You can talk about expensing stock options, financial SWAT teams and setting draconian jail sentences for executive malfeasance all you want. But these measures alone can't guarantee corporate accountability. What might is shareholder activism. We need to see major shareholders — institutions — demonstrate that they view themselves as owners, not pals of management. They could, for instance, mount an attack on poison pill provisions.

Because poison pills discourage hostile takeovers, they can insulate executives from unhappy shareholders or would-be buyers who believe they could use the assets more effectively. As one short seller I know says, “If your company is run by bad guys and you, the owners, want them out, it's virtually impossible to fire them.”

Shareholder rights guru Robert Monks argues in his book, The New Global Investors, that shareholders have become too complacent and have, in effect, abdicated their responsibilities and given CEOs too much power. It's time for investors, particularly funds that own huge blocks of stock, to step up and start paying better attention to the stewards of their companies. It's also time to let shareholders vote on poison pill provisions.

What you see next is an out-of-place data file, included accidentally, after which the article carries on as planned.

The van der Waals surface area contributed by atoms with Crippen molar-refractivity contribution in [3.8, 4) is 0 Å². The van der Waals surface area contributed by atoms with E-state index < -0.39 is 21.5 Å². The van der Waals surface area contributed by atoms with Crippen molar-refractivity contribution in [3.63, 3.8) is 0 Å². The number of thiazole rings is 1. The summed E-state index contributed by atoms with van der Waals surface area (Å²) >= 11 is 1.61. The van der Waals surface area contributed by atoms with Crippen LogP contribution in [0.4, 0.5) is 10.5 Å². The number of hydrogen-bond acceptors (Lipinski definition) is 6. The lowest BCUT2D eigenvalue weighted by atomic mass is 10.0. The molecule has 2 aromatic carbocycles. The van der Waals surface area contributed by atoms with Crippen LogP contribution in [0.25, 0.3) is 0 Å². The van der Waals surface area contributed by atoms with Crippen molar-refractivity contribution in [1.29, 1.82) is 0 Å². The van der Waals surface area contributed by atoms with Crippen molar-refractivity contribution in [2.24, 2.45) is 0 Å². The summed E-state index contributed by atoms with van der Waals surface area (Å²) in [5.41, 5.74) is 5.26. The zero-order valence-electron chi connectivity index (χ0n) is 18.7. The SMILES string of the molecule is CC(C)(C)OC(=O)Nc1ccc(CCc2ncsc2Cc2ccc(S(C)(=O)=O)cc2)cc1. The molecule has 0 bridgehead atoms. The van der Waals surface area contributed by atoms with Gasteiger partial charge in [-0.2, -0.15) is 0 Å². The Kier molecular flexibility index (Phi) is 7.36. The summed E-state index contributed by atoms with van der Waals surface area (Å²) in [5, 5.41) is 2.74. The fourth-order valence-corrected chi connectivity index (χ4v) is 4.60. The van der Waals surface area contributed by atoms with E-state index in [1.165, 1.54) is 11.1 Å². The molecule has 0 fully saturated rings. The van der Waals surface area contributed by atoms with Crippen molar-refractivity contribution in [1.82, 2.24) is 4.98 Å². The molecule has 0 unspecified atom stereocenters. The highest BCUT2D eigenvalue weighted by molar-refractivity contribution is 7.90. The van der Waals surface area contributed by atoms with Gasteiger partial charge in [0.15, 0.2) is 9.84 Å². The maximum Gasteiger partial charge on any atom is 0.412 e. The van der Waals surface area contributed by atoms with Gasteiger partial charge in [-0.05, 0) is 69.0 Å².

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It's time again to conduct our annual sales assistant survey. This month readers who identified themselves as sales assistants when they filled out the Registered Rep. subscription card will receive a short survey. The survey is a critical component of our October cover story, in which we take a close look at sales assistants' responsibilities, career aspirations, salaries, bonuses and even job satisfaction.

Why? Because the role of a sales assistant is critical to your clients' financial health, your firms' health and, indeed, the health of the financial services industry in general. In our story, we will highlight their contributions. Since it is our mission to provide indispensable information to brokers so they can operate their businesses more effectively, what could be more important than telling brokers what their sales assistants want and need?

The more responses we receive, the better the final analysis will be. Naturally, your responses will remain confidential — and will be used for statistical purposes only. Please return the survey in the postage-paid envelope provided or fax both sides, toll-free, to 877-691-1401.

We'd like to hear from sales assistants' bosses, too. Tell us why your assistant is indispensable. We will review all the submissions and profile a few outstanding people in the October issue.

We thank you for your support. Drop us a line with your comments at: 249 W. 17th St., New York, N.Y. 10011-5300. Or email us, Publisher Rich Santos can be found at